this wild rumpus of life, a poem … and your Wednesday Writing Prompt


when the dead are invited back
on Halloween and All Souls Day,
Dia de los Muertos and Dia de los ñatitas,
during Bon Festival and Qingming Festival,
Araw ng mga Patáy and Gai Jatra Chuseok
on these days in the many places
on the crest of our mingling with spirits
at burial sites and among dappled silver-gray stones
and the blue and emerald of sky and sea
around the bend of alabaster bays
and the rough-barked redwoods and stripy eucalyptus
in the damp green of the moss
in the pungent cempasúchitl or pale bamboo shoots
and the raucous discontent of crows and sea gulls calling,
among bales of cotton clouds and symphonies of rain
among the hot tears and cool baptisms by salt water,
between the viridescent living and
the remains of the dead, the compost underfoot,
in the wind wailing past the bowing cypress
in these landscapes and littoral zones
our ancestors visit in cellular memory, our blood
sings their songs and they hound us; hounding,
not into death but into life, into blessing
into peace, celebration and joy ~
one life to live or many, what do you give?
what do you leave behind, what will you have
to say when, for just one moment, your spirit is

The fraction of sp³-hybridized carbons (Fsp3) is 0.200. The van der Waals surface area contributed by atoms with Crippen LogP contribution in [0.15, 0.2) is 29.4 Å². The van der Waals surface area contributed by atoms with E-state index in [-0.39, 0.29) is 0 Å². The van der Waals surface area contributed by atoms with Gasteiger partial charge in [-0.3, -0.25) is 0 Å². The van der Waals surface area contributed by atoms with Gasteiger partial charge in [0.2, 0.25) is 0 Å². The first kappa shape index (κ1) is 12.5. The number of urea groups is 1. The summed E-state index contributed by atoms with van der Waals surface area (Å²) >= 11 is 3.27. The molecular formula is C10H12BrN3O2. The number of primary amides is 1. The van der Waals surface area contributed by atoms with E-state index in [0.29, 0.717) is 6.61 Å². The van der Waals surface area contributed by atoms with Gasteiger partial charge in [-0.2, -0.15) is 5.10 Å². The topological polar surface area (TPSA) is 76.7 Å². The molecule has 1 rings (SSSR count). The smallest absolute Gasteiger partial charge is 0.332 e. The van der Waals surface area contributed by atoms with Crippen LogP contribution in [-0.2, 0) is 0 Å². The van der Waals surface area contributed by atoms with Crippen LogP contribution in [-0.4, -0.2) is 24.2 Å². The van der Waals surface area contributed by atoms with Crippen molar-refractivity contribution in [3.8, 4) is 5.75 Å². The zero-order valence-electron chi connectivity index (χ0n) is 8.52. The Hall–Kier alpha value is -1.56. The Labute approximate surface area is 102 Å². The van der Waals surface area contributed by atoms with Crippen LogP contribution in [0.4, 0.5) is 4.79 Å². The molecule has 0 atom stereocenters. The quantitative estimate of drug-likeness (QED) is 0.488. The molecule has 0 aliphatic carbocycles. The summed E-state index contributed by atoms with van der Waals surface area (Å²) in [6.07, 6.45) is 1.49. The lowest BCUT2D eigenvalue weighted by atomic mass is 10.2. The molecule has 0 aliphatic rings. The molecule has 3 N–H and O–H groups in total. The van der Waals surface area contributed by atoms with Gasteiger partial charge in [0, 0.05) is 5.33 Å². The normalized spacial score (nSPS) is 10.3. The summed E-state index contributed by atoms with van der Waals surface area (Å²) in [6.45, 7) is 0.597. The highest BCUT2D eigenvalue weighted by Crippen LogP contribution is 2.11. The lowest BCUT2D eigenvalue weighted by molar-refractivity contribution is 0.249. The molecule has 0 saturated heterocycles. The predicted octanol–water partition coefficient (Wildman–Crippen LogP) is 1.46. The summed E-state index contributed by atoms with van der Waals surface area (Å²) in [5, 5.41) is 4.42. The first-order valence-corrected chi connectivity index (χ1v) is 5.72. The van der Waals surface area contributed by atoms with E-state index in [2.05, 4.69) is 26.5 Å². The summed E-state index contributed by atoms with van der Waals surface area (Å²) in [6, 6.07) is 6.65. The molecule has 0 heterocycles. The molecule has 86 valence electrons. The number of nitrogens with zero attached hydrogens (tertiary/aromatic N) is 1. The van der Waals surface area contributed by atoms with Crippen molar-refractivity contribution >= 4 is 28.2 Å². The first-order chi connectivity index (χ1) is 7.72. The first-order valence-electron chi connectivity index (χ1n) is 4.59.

called to share again this wild rumpus of life

© 2015, poem, Jamie Dedes, All rights reserved; illustration, photo of Diego Rivera’s mural in Mexico city, Sueño de una Tarde Dominical en la Alameda Central. A “selfie” of sorts, you can see Rivera to your left as the child and the woman behind him is Frieda Kahlo.  The photo is courtesy of Humberto under CC BY-SA 2.0 license. The photo of Cempasúchil (Mexican marigold) below is courtesy of Lajuarezo under CC BY 2.0 license.


WEDNESDAY WRITING PROMPT

Remember “Let the wild rumpus start!” in Maurice Sendak, Where the Wild Things Are? Such a wonderful book and that exclaimation has stayed with me – probably you as as well – and I always wanted to do something with it. This poem is what came from that inspiration. So, my challenge to you this week, is to use “wild rumpus” in a poem.  Enjoy the exercise and if you are comfortable doing so, leave your poem in the comments section below or leave a link to it.  All poems shared will be featured here next Tuesday.

Cempasúchil

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